Hyatt Regency Miami

Replacement of Chilled Water Plant

Replacement of Chilled Water Plant

Overview

The Hyatt Regency Miami is a 459,570-square-foot hotel with 612 rooms, located in the heart of downtown Miami. The purpose of the project was to replace the hotel's chilled water plant. Three centrifugal chillers, condenser and chilled water pumps, chilled water source heat pump water heater and tower were replaced, and a 6,000 gallon domestic hot water storage tank relined. The new plant has a total cooling capacity of 1,945 tons, representing an increase in capacity of 18% (279 tons).

Features

Three centrifugal chillers, condenser and chilled water pumps, a chilled water source heat pump, a water heater, and a cooling tower were replaced and a 6,000-gallon domestic hot water storage tank relined. 

The plant was kept operational during construction by replacing one chiller at a time and installing the new cooling tower in a different roof location so the existing tower could remain operational. Equipment was pre-purchased based on life cycle cost analysis, including first cost, refrigeration energy, pump energy, and maintenance costs.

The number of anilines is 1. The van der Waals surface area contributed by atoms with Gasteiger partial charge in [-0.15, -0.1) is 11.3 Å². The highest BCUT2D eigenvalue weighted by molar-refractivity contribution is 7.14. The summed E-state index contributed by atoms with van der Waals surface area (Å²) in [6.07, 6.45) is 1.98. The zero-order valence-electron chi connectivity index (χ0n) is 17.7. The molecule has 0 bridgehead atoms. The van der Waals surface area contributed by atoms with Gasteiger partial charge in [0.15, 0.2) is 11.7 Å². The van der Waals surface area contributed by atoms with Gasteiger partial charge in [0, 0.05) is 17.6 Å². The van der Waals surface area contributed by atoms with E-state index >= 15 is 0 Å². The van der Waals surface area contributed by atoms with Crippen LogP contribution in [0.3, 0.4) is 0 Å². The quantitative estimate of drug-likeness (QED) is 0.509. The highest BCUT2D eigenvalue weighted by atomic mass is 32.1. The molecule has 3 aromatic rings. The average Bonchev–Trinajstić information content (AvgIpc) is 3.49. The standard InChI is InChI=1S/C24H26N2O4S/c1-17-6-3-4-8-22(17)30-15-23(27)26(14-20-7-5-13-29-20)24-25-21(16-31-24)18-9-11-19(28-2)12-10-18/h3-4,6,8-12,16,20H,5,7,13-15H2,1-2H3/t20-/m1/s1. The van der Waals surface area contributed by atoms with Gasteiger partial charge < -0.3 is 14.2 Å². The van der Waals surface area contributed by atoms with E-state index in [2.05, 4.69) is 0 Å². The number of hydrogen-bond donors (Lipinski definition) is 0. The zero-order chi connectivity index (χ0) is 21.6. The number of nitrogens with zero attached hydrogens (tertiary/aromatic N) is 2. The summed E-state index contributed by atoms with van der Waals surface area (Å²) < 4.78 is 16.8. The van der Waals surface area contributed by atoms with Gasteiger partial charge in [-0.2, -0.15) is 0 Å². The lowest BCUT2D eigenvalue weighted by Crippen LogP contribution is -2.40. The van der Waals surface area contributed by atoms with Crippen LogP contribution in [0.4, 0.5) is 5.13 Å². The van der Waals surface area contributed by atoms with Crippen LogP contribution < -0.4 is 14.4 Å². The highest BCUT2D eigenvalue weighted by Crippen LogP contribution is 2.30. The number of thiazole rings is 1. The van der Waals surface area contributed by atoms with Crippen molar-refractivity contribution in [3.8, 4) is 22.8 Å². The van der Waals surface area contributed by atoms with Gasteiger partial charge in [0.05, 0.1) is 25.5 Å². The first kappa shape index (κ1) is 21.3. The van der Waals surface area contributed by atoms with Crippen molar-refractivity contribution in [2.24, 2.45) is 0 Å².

The project improved performance of the heat pump domestic water heating system, resulting in an increase from 120°F to 135°F supply water temperature.

Control features include:

  • Condenser water temperature reset based on ambient wet bulb.
  • Condenser water flow reset based on the number of active chillers.
  • Variable secondary chilled water distribution.
  • Use of domestic water heat pump based on time-of-day, laundry operation, and domestic water flow.
  • Continuous calculation of plant operating efficiency (hourly, daily, weekly, and monthly, kW/ton).
  • Variable speed drives on all major pumps.

The heat pump produces heat at $3.685 per million Btu compared to natural gas at $7.50 per million Btu (based on 60 cents/therm and 80% conversion efficiency).

Plant full-load efficiency, including the cooling tower, chilled and condenser water pumps, and chillers, is 0.746 kW/ton. Reductions in monthly building electric demand as high as 546 kW were realized.